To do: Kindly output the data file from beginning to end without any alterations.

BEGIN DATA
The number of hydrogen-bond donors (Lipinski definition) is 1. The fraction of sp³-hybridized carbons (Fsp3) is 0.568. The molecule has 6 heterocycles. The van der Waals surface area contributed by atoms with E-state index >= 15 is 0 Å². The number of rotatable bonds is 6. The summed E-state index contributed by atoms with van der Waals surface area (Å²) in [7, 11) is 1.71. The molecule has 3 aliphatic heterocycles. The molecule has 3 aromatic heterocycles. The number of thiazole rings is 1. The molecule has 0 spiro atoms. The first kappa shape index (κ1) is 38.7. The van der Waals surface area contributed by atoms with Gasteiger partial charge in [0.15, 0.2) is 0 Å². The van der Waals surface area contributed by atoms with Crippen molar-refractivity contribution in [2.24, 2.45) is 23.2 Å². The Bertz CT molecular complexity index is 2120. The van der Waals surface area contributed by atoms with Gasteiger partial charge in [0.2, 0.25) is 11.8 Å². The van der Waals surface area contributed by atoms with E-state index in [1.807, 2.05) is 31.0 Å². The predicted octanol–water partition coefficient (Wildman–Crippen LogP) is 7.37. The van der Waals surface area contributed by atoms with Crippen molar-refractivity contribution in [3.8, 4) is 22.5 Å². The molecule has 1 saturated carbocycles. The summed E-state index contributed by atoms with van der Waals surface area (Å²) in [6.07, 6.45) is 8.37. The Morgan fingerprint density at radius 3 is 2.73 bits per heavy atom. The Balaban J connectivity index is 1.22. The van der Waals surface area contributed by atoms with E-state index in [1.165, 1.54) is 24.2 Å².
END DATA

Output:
The number of hydrogen-bond donors (Lipinski definition) is 1. The fraction of sp³-hybridized carbons (Fsp3) is 0.568. The molecule has 6 heterocycles. The van der Waals surface area contributed by atoms with E-state index >= 15 is 0 Å². The number of rotatable bonds is 6. The summed E-state index contributed by atoms with van der Waals surface area (Å²) in [7, 11) is 1.71. The molecule has 3 aliphatic heterocycles. The molecule has 3 aromatic heterocycles. The number of thiazole rings is 1. The molecule has 0 spiro atoms. The first kappa shape index (κ1) is 38.7. The van der Waals surface area contributed by atoms with Gasteiger partial charge in [0.15, 0.2) is 0 Å². The van der Waals surface area contributed by atoms with Crippen molar-refractivity contribution in [2.24, 2.45) is 23.2 Å². The Bertz CT molecular complexity index is 2120. The van der Waals surface area contributed by atoms with Gasteiger partial charge in [0.2, 0.25) is 11.8 Å². The van der Waals surface area contributed by atoms with E-state index in [1.807, 2.05) is 31.0 Å². The predicted octanol–water partition coefficient (Wildman–Crippen LogP) is 7.37. The van der Waals surface area contributed by atoms with Crippen molar-refractivity contribution in [3.8, 4) is 22.5 Å². The molecule has 1 saturated carbocycles. The summed E-state index contributed by atoms with van der Waals surface area (Å²) in [6.07, 6.45) is 8.37. The Morgan fingerprint density at radius 3 is 2.73 bits per heavy atom. The Balaban J connectivity index is 1.22. The van der Waals surface area contributed by atoms with E-state index in [1.165, 1.54) is 24.2 Å².